Guatemala

Tue
26
Apr

Why Does The United Nations Find It So Hard To Talk About Drugs?

I have just watched the closing plenary session of the 2016 UN General Assembly Special Session on the world drug problem here in New York. Presidents and Prime Ministers will now move on to the climate change summit that opens tomorrow, and the thousands of government and NGO delegates who have filled the UN building in Manhattan over the last 3 days will catch their flights back to all corners of the globe. So was it worth it – three years of preparation, tens of millions of dollars of travel and meeting costs, and countless hours of debate and negotiation. Is the international community any better placed to reduce the health, social and economic problems associated with illicit drug markets?

Mon
18
May

Latin American Allies Resist U.S. Strategy in Drug Fight

BOGOTÁ, Colombia — Colombia just discarded a cornerstone of the American-backed fight against drugs, blocking the aerial spraying of coca, the plant used to make cocaine. Bolivia kicked out the United States Drug Enforcement Administration years ago and allows farmers to grow small amounts of the crop.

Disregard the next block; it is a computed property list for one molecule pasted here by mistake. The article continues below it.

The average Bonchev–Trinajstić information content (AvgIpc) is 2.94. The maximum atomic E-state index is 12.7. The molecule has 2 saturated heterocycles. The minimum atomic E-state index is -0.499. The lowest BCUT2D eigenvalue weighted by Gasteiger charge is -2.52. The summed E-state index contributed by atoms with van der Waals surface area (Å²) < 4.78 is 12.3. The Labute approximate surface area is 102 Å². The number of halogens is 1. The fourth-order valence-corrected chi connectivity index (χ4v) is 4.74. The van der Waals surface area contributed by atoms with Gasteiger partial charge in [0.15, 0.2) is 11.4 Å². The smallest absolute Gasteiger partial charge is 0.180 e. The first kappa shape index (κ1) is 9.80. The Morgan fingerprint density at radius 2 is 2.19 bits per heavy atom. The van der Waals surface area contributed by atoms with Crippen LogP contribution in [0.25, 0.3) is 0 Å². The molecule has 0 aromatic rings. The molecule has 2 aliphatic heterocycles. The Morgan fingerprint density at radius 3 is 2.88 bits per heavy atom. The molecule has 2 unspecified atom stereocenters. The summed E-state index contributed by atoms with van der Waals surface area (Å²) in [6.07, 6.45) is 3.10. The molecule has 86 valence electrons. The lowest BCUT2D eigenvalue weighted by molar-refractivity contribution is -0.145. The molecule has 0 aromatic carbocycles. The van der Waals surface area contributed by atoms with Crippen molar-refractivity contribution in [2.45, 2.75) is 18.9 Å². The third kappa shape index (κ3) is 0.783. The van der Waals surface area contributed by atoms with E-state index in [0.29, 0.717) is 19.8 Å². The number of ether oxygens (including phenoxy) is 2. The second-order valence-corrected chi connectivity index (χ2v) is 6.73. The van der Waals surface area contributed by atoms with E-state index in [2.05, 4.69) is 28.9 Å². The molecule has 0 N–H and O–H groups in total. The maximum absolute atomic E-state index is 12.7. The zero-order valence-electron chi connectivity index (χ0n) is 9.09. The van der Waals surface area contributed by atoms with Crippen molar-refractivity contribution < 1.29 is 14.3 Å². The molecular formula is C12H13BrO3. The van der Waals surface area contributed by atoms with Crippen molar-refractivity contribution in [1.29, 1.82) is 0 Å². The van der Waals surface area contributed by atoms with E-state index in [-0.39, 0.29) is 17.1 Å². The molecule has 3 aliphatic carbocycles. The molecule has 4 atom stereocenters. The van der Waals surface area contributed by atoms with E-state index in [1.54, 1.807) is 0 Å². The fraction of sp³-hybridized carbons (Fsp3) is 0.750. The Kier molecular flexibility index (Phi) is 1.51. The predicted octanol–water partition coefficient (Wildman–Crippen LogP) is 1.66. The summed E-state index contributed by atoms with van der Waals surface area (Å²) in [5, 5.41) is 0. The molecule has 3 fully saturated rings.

Fri
15
May

Drug Policy Reform in the Americas

Ethan Nadelmann, Executive Director of the Drug Policy Alliance, and a leading advocate for domestic and international drug policy reform, speaking at an April 20, 2015, Vecinos Lecture Series program, "Drug Policy U-Turns in the Americas: Uruguay, Guatemala, and the United States," co-sponsored by the Drug Policy Program and the Latin American Initiative.
Fri
24
Apr

Slideshow: Push to legalize marijuana in Latin America

Two years ago Uruguay became the first country on the planet to okay the use of marijuana. This caused neighboring countries throughout Latin America to rethink their drug policies, and for pro-marijuana supporters to push even hard for legislation to decriminalize weed and make herb smoking and growing a legal act.

While many countries have made it a little easier for casual marijuana smokers to puff freely, there’s still some resistance to all all-out okay to cannabis use.

Click through the slideshow about to see which countries have adopted looser rules regarding marijuana and whether Uruguay will remain the legal-weed country.

Sat
11
Apr

Will legalizing pot affect violence in Latin America?

The debate of whether or not to legalize marijuana in the U.S. is not just a national one, Latin American leaders are weighing in on it too.

That’s because U.S. marijuana consumption drives drug violence in their countries.  Armed Honduran military police escort us to the most dangerous neighborhood in San Pedro Sula, a city dubbed the “murder capital of the world.”

The gang comes in and charges every resident a war tax they call it, it’s simply extortion.  Painful choices for residents: Pay the phony tax, leave or face the wrath of the gangs.

Similar fears haunt communities in other Latin American countries also plagued by violent criminal gangs, whose power is connected to the drug trade.

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